Fans wanting to see the Reds and Brewers play at Great American Ball Park Sunday had to wait nearly two hours for the rain to move out and the field to be prepped before the game could begin Sunday. After the 1 hour and 55 minute delay, Milwaukee beat the home town Reds 5-4.
The Brewers have sat through a little more than four hours of weather delays in the season’s first month.
“Your pitches are sucky!”
Joey was one angry 9-year-old Saturday as I grooved wiffle balls through his little strike zone. No curves. No swerves. No pitches that started 10 feet out of the zone and suddenly dived back in.
They were practically on a tee.
What sucked was Joey’s ability to hit the #$%& ball.
Every pitch I threw as rain began to pour and moms started to yell “Get inside now!” was fat and right in his wheelhouse. Yet, angry Joey could not put bat to ball. And after umpteen swings and misses in a row, he would yell at me some variation of “you suck.”
I know he’s 9, and I’m 45, but I’m not giving into this kid. I’m a competitor. So I start to throw harder.
More you sucks are hurled my way.
His mom is concerned about him being out in the rain, but she doesn’t seem to give a flying duck about the fact he’s disrespectfully yelling at his uncle, who, up until this point, only wants him to hit the ball. Send it to the moon… or least over the trampoline.
So, I keep pitching though the rain. The more Joey yells, the harder I throw. I contemplate hitting him. I’ve done it before.
Relax. It’s only a wiffle ball. The sting doesn’t last long. Ask my son.
But with everyone looking at us, I’m certain it would be obvious I beaned him on purpose. Everyone knows I have Clayton Kershaw-like control with a wiffle ball.
So with no ill intentions, I wind up and let it fly.
All I could hear was the whistling sound of the ball and then the woof from Joey’s desperate swing.
And then… “You suck, Chad,” as he slammed the bat to the ground and stormed away.
I imagine somewhere the sun was shining bright and a band was playing. (It was Panic at the Disco on my daughter’s phone.) And somewhere there were men laughing and children shouting.
But there was no joy in Joeyville. The mighty screamer had struck out!
Alex Rodriquez pushed the Yankees’ struggling offense out of a slump, if only temporarily, Sunday night as rain drenched Fenway Park.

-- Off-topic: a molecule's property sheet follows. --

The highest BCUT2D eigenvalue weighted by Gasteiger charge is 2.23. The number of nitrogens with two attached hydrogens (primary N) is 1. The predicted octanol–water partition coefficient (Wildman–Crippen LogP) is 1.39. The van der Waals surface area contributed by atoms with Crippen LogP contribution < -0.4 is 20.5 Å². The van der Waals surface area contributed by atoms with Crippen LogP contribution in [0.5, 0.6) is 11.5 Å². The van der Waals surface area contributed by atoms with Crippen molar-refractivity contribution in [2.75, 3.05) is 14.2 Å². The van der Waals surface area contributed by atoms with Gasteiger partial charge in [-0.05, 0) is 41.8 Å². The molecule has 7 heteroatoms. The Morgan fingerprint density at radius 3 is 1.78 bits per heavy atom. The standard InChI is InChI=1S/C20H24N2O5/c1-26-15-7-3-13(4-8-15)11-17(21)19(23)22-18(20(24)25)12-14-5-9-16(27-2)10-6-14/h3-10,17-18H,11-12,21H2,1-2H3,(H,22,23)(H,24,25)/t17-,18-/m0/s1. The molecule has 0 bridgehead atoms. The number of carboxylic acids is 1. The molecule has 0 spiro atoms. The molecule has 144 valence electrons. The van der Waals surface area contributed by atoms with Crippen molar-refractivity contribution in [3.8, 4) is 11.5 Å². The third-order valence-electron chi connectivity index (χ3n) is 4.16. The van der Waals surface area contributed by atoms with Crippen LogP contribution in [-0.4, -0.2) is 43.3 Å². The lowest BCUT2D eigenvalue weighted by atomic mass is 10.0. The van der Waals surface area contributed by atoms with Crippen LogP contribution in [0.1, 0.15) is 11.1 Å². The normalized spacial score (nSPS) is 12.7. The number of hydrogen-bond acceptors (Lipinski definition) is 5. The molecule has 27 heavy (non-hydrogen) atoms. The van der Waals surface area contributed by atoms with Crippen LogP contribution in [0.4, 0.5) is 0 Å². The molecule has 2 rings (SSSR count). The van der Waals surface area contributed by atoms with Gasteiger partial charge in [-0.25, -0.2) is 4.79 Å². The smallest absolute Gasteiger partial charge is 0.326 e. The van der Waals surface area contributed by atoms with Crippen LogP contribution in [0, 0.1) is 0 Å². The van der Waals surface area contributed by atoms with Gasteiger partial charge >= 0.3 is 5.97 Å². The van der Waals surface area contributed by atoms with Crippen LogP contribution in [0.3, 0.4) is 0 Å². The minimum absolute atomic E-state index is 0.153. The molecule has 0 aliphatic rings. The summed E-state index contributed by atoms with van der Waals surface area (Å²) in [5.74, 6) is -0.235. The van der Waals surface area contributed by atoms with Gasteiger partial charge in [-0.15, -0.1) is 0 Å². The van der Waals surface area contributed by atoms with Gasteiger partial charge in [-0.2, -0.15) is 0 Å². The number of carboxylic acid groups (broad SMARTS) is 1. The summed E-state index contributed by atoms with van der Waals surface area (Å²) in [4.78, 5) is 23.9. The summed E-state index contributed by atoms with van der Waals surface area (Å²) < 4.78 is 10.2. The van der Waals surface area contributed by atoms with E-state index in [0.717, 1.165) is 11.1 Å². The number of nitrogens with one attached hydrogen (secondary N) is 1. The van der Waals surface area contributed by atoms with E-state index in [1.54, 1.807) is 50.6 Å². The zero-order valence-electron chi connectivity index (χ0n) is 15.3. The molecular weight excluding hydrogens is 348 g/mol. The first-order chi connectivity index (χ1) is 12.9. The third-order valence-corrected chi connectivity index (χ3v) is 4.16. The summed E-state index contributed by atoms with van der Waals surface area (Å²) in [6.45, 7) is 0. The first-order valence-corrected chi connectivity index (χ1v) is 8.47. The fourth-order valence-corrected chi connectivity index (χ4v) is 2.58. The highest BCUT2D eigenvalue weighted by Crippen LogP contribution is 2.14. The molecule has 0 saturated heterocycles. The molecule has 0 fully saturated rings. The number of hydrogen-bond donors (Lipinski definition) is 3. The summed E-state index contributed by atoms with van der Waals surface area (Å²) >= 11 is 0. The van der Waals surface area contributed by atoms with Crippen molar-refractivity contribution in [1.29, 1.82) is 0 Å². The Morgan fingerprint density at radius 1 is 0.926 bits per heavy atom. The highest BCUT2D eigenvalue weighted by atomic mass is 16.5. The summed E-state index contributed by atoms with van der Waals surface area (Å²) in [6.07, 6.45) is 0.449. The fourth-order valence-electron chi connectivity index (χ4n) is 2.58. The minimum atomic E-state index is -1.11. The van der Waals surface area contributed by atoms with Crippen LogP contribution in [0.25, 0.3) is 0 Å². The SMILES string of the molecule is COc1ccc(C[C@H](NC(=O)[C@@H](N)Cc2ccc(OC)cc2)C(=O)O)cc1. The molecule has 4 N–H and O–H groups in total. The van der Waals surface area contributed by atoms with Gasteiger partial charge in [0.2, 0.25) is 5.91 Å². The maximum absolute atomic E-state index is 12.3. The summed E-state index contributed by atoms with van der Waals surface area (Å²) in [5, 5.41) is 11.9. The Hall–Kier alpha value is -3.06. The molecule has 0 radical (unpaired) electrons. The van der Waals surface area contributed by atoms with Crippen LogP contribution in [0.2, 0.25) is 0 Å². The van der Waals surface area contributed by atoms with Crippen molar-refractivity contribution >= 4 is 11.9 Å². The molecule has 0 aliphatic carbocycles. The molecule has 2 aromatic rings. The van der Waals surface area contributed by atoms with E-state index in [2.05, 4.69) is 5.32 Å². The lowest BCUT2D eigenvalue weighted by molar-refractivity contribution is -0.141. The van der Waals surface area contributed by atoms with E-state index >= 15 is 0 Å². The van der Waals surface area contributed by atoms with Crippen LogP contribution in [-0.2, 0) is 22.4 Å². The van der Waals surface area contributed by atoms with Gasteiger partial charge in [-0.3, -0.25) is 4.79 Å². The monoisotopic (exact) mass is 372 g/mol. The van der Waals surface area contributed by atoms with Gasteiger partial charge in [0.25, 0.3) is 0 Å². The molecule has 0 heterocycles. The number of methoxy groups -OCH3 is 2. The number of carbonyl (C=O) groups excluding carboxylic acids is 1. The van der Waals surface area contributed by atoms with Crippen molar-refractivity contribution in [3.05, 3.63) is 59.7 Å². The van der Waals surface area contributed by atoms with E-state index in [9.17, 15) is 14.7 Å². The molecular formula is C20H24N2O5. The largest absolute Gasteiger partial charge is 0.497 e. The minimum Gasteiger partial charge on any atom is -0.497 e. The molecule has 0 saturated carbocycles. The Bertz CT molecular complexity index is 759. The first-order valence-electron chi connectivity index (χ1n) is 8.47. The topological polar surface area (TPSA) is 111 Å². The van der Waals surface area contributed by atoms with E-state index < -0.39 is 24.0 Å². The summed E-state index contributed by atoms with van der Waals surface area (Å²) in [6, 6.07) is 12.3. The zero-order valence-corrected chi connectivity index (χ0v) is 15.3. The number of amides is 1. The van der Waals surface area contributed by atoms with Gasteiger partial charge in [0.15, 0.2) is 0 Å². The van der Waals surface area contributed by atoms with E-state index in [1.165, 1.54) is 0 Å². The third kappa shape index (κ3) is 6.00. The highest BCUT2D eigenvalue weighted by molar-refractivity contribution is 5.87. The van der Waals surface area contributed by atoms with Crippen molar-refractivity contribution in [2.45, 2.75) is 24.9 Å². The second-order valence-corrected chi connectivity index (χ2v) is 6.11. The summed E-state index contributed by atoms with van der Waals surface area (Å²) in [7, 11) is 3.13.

With the Yanks in a 1-1 tie with the Boston Red Sox, Rodriguez drilled a 93-mph David Price fastball deep to center field for his fifth home run of the season. The blast gave the visitors a 3-1 lead.
— New York Yankees (@Yankees) May 2, 2016
In the fifth, A-Rod doubled to left, scoring Jacoby Ellsbury and Brett Gardner.
That hit put the Yankees ahead once again, this time by a 5-4 score.
Rodriguez, hitting just a few ticks above .200, was 2-for-4 on the rainy night.
In his post-game comments, Rodriguez credited his hot hitting partially to Manager Joe Girardi giving him a couple days off in Texas. A-Rod got both his hits while rain peppered the field. Perhaps we could suggests the slugger, who now is eight homers shy of 700, likes to hit in the rain.
Nah. That’s silly. I think the secret is in the unique way A-Rod dries his bats on rainy nights at the ballpark.
Press play on the video below and see for yourself.
.@AROD loves his bat.
He really LOVES his bat. 😂😭😂😭https://t.co/kf36UmD1sM
— 120 Sports (@120Sports) May 2, 2016
Yep! Maybe that’s his secret.
But other members of the light-hitting Yankees found their stroke – did I really need to write that? – Sunday night, banging out – this is getting ridiculous – seven runs on nine hits.
However, it was the Yankees’ pitching that threw a wet napkin on the club’s chances of avoiding a sweep to their American League East rivals. Boston won 8-7 and socked 14 hits off the Yankees’ pitching staff, including a Christian Vazquez game-winning homer in the seventh inning that, I swear, hit and damaged one Saturn’s rings.
David Ortiz said after the game, “That ****er ended up on the moon.” However, we here at The Rainout Blog world headquarters have confirmed the ball traveled much farther.
— Boston Red Sox (@RedSox) May 2, 2016
Excluding A-Rod’s bat-drying antics, one of my favorite images of the ESPN Sunday Night broadcast was of reporter Buster Olney hiding from the rain underneath a large umbrella in the bottom of the third inning.
In other rain out news, the Cubs’ afternoon game with the Atlanta Braves at Wrigley Field Saturday was postponed by inclement weather. No make-up date has been announced.
More socks news
Paul Lukas, author of Uni-watch.com – one of my favorite sports blogs, by the way – wrote today about folks at Citi Field using their Curtis Granderson giveaway socks as gloves on a chilly, drizzly day at the ballpark.
It’s too bad you can’t swipe your phone or grab your beer while wearing those Granderson socks, eh?